We lost another colleague from the House of Bishops yesterday. I guess at my age, I should expect that to happen with increasing regularity as the years roll on. Ed Salmon was the 13th Bishop of the Episcopal Diocese of South Carolina. We served together for over 25 years as bishops, he was elected two years after me and at an older age, having served as a parish priest longer than I ever did.
In fact, the first time I met Ed we were visiting his large parish — the Church of St. Michael’s and St. George’s in St. Louis (I used to wonder why they didn’t just call it All Saints’ and be done with it!). I was serving, as a new bishop, on the Episcopal Church’s Standing Commission on Evangelism and we were visiting ‘happening’ places to see how evangelism was best being done around the church in preparation for what we were calling “A Decade of Evangelism” planned for the 1990s.
I arrived at the church early one weekday morning and found Ed Salmon in a powder blue jump suit, happily preparing scrambled eggs and sausage singe-handedly for a group of about twenty-five youngish businessmen who would shortly arrive for an early morning Bible study before heading off to work.
I remember Ed preparing the breakfast which others would then help him serve before he moved into conducting a lively Bible study and discussion with this men’s group. It was only one of many successful programs in this large parish which continues today to be a leading light in Episcopal evangelical circles in the Midwest and beyond.
Bishop Salmon was a more conservative bishop than I and we often disagreed on trends and directions of the Episcopal Church in the 1990s and early 2000s. Episcopal bishops sit at round tables of eight or so when we meet so that we can get to know one another better in a small group rather than (as used to happen) sitting in legislative rows where it is easier to make speeches than it is to listen to one another.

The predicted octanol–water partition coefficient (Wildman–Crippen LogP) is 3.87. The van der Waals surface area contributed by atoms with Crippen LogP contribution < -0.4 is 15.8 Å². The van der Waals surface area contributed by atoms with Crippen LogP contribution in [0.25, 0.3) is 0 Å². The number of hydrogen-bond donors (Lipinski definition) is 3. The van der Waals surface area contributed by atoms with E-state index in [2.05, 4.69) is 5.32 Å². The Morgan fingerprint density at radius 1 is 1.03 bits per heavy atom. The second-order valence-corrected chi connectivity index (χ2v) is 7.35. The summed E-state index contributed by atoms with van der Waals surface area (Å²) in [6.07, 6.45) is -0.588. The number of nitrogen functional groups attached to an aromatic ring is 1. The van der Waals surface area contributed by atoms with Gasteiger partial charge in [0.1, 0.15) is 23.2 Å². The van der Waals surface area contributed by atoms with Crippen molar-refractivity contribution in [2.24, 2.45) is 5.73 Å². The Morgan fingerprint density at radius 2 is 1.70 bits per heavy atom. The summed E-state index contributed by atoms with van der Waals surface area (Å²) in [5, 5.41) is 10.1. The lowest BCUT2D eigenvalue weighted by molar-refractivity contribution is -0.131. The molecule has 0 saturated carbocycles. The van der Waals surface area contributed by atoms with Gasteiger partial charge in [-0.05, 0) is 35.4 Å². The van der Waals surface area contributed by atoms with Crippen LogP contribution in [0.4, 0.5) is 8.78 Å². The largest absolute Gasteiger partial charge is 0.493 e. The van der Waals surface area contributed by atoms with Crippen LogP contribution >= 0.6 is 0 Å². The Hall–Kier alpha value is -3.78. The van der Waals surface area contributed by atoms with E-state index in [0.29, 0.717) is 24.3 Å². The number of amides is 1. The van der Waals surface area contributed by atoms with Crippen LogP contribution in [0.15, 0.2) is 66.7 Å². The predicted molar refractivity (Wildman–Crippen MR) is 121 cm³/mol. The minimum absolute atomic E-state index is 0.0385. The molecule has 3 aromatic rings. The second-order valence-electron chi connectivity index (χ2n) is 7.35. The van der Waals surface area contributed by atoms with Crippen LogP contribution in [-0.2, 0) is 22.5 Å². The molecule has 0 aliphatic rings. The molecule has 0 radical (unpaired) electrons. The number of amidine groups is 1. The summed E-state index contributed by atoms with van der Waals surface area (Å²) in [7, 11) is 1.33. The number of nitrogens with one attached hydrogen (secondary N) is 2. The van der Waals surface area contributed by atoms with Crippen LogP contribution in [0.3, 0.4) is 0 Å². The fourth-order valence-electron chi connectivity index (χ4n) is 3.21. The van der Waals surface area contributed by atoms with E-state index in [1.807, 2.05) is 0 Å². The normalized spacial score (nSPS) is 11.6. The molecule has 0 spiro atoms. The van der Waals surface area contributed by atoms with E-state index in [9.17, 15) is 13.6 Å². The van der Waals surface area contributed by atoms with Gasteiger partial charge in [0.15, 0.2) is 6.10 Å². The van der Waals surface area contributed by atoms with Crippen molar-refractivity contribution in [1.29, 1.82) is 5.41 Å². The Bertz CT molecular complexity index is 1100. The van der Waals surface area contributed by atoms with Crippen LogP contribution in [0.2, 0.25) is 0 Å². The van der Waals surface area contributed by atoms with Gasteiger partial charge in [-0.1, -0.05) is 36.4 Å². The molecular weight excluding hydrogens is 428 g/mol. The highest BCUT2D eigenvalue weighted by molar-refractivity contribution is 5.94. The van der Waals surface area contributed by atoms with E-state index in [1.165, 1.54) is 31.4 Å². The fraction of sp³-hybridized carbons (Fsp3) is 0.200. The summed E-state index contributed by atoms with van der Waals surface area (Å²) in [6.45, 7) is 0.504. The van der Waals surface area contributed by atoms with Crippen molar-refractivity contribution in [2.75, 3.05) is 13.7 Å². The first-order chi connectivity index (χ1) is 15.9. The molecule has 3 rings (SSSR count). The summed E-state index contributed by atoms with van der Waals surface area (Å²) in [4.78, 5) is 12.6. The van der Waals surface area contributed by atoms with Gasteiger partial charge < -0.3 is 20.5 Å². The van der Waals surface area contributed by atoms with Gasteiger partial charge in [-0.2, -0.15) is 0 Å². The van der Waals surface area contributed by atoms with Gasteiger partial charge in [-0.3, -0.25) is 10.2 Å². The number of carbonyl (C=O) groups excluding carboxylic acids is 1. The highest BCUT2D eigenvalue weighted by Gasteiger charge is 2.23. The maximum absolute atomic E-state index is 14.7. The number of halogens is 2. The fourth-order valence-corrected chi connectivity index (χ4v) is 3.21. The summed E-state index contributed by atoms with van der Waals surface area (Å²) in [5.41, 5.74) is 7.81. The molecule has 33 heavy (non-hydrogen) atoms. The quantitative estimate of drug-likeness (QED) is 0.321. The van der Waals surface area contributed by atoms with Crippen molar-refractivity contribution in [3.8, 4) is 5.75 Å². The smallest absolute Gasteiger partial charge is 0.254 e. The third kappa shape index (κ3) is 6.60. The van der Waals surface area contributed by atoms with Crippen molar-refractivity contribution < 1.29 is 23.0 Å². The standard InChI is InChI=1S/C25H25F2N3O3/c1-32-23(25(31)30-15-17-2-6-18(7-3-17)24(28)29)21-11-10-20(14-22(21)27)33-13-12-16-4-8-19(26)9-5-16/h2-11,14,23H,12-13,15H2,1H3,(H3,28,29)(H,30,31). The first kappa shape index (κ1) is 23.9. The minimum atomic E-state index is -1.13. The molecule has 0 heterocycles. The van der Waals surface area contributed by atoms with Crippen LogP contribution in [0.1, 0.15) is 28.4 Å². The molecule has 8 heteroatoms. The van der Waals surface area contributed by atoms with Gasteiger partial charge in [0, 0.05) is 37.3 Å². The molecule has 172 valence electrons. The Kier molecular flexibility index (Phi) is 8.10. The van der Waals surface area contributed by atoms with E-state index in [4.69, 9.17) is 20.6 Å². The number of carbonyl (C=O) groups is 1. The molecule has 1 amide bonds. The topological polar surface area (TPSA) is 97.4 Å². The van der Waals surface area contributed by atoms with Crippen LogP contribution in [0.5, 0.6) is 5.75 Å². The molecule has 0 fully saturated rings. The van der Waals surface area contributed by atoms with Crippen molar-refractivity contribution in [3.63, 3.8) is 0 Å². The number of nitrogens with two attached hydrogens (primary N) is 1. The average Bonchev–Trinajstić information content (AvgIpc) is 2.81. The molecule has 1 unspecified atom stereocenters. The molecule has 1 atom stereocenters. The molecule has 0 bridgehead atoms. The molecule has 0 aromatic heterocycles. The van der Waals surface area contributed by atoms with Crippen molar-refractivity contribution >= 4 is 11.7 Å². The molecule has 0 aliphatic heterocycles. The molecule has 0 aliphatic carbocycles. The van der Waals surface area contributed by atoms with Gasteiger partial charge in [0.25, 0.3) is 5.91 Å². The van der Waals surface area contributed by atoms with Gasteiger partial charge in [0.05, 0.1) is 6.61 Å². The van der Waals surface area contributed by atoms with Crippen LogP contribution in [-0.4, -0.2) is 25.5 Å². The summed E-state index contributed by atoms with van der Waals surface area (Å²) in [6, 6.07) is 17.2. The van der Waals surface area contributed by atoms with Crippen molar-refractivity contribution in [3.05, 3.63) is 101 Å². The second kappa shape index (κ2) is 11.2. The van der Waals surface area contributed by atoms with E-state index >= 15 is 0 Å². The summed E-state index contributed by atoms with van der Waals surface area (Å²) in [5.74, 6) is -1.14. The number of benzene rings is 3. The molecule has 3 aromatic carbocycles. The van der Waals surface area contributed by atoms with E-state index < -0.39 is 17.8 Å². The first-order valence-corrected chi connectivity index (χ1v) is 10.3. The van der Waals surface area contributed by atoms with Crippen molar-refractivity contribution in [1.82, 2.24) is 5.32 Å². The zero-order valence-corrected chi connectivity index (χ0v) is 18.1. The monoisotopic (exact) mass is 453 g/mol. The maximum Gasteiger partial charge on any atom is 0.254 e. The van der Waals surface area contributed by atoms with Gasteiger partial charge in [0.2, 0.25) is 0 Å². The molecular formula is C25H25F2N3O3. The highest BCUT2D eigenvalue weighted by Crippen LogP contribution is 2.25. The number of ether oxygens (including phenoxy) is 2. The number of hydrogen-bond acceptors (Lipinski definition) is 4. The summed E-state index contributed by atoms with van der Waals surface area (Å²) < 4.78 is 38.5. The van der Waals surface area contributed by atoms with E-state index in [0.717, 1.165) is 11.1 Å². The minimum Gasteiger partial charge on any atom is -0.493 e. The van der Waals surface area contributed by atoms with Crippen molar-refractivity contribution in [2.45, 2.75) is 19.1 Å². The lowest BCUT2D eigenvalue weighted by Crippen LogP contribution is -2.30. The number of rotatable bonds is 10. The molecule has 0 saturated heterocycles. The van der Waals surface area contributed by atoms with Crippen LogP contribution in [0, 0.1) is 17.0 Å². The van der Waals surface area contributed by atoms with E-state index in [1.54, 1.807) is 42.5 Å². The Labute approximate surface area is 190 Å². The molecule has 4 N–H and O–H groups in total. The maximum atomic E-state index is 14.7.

On more than one occasion, Ed and I shared such a small group experience and I always found him to be a gentle soul and a man of integrity. He was a bridge builder who fought hard to keep his conservative Diocese of South Carolina in the Episcopal Church even when he himself disagreed with some of the decision we made in General Convention.
He was grieved when his successor Mark Lawrence successfully led the diocese out of the Episcopal Church and yet, throughout his remaining ministry as a bishop and while serving in retirement as a seminary dean, sought to build bridges and relationships with the breakaway Episcopalians (who persist in calling themselves “Anglicans” of one stripe or another even though they are not members of the worldwide Anglican Communion and the Episcopal Church is).
While I served as ecumenical officer for the Episcopal Church, Ed and I worked together to find ways for clergy ordained in the breakaway bodies who wished to return to the Episcopal Church (of which there were quite a number) find their way back with a minimum of difficulty and red tape. He also attempted to work with the Reformed Episcopal Church, an previous breakaway from an earlier era over, actually, more substantive issues.
In a day of vitriol, harsh rhetoric, and demonizing those with whom one disagrees, I always found Ed Salmon someone with whom I could “disagree agreeably” and I never heard him demean or denigrate an opponent, even though he had a droll sense of humor and could more than hold his own in the debates in which we were often engaged in those days. Today’s morning psalm, to my mind, describes my friend and colleague about as well as could be done:
“O LORD, I am not proud; I have no haughty looks.
I do not occupy myself with great matters, or with things that are too hard for me.
But I still my soul and make it quiet, like a child upon its mother’s breast; my soul is quieted within me.
O Israel, wait upon the LORD, from this time forth, for evermore.” (Psalm 131)
Rest in peace, Ed. And rise in glory!